Transactions of the Wisconsin State Agricultural Society, 12. köide

Front Cover
Beriah Brown, State Printer, 1874
Published with vol. 21-25: Transactions of the Wisconsin State Horticultural Society, vol. 13-17, and Annual report of the Wisconsin Dairymen's Association, no. 11-15; with vol. 22-25: Annual report of the Agricultural Experiment Station of the University of Wisconsin, no. 1-4.
 

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Page 227 - And God said, Let the earth bring forth grass, the herb yielding seed, and the fruit tree yielding fruit after his kind, whose seed is in itself, upon the earth : and it was so.
Page 137 - God said, I am tired of kings, I suffer them no more; Up to my ear the morning brings The outrage of the poor. Think ye I made this ball A field of havoc and war, Where tyrants great and tyrants small Might harry the weak and poor?
Page 136 - If the men of our time were led by attentive observation and by sincere reflection to acknowledge that the gradual and progressive development of social equality is at once the past and future of their history, this solitary truth would confer the sacred character of a Divine decree upon the change. To attempt to check democracy would be in that case to resist the will of God...
Page 50 - We wage no aggressive warfare against any other interests whatever. On the contrary, all our acts and all our efforts, so far as business is concerned, are not only for the benefit of the producer and consumer, but also for all other interests that tend to bring these two parties into speedy and economical contact.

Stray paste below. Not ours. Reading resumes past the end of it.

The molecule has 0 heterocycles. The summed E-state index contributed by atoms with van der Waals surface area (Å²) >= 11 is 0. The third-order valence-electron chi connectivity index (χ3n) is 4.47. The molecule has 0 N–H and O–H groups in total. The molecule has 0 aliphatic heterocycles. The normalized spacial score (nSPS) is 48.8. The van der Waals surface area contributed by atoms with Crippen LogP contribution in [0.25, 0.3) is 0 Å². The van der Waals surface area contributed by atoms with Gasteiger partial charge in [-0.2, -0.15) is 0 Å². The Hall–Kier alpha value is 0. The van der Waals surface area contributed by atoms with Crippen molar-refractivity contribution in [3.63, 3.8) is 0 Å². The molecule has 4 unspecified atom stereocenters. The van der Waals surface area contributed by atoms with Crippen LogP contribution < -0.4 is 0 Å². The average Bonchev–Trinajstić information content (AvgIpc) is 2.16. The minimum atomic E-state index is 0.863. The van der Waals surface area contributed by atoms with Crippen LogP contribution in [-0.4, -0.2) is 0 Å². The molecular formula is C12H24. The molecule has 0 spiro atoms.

Page 91 - Has it not always been the case, that the men who were first in the competition of the schools have been the first in the competition of life?
Page 51 - We emphatically and sincerely assert the oftrepeated truth taught in our organic law, that the Grange, National, State, or Subordinate, is not a political or party organization. No Grange, if true to its obligations, can discuss political or religious questions, nor call political conventions, nor nominate candidates, nor even discuss their merits in its meetings.
Page 229 - Labor was the first price, the original purchase money that was paid for all things. It was not by gold or by silver, but by labor, that all the wealth of the world was originally purchased...
Page 49 - ... ourselves. To enhance the comforts and attractions of our homes, and strengthen our attachments to our pursuits. To foster mutual understanding and cooperation. To maintain inviolate our laws, and to emulate each other in labor, to hasten the good time coming. To reduce our expenses, both individual and corporate. To buy less and produce more, in order to make our farms self-sustaining.
Page 141 - One who is injured ought not to return the injury, for on no account can it be right to do an injustice ; and it is not right to return an injury, or to do evil to any man, however much we may have suffered from him.
Page 49 - ... individual and corporate. To buy less and produce more, in order to make our farms self-sustaining. To diversify our crops, and crop no more than we can cultivate. To condense...

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